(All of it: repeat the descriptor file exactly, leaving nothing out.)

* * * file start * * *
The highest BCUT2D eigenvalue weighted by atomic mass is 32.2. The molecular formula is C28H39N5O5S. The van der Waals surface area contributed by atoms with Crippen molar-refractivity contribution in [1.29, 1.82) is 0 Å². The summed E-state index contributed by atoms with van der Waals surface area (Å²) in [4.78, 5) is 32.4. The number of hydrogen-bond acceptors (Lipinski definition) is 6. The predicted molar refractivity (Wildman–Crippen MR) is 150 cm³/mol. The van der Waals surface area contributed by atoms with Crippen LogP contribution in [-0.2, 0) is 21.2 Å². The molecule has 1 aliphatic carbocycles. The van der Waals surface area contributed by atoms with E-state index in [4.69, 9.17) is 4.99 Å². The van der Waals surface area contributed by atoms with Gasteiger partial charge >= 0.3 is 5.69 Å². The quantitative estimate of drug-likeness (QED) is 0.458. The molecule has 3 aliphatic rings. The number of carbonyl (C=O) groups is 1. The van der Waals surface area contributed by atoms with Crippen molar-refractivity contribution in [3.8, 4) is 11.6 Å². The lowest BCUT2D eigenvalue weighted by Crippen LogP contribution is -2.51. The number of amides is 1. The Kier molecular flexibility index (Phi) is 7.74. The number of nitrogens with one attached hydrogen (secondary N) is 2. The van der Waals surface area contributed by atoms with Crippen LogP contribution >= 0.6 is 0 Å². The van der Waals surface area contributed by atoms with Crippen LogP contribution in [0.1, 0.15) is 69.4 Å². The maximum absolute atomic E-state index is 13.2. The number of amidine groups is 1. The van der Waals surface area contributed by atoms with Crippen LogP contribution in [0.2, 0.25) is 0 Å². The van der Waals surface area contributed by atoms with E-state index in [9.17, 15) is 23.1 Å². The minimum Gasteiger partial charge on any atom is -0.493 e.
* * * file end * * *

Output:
The highest BCUT2D eigenvalue weighted by atomic mass is 32.2. The molecular formula is C28H39N5O5S. The van der Waals surface area contributed by atoms with Crippen molar-refractivity contribution in [1.29, 1.82) is 0 Å². The summed E-state index contributed by atoms with van der Waals surface area (Å²) in [4.78, 5) is 32.4. The number of hydrogen-bond acceptors (Lipinski definition) is 6. The predicted molar refractivity (Wildman–Crippen MR) is 150 cm³/mol. The van der Waals surface area contributed by atoms with Crippen LogP contribution in [-0.2, 0) is 21.2 Å². The molecule has 1 aliphatic carbocycles. The van der Waals surface area contributed by atoms with E-state index in [4.69, 9.17) is 4.99 Å². The van der Waals surface area contributed by atoms with Gasteiger partial charge >= 0.3 is 5.69 Å². The quantitative estimate of drug-likeness (QED) is 0.458. The molecule has 3 aliphatic rings. The number of carbonyl (C=O) groups is 1. The van der Waals surface area contributed by atoms with Crippen molar-refractivity contribution in [3.8, 4) is 11.6 Å². The lowest BCUT2D eigenvalue weighted by Crippen LogP contribution is -2.51. The number of amides is 1. The Kier molecular flexibility index (Phi) is 7.74. The number of nitrogens with one attached hydrogen (secondary N) is 2. The van der Waals surface area contributed by atoms with Crippen LogP contribution >= 0.6 is 0 Å². The van der Waals surface area contributed by atoms with Crippen LogP contribution in [0.1, 0.15) is 69.4 Å². The maximum absolute atomic E-state index is 13.2. The number of amidine groups is 1. The van der Waals surface area contributed by atoms with Crippen LogP contribution in [0.2, 0.25) is 0 Å². The van der Waals surface area contributed by atoms with E-state index in [9.17, 15) is 23.1 Å². The minimum Gasteiger partial charge on any atom is -0.493 e.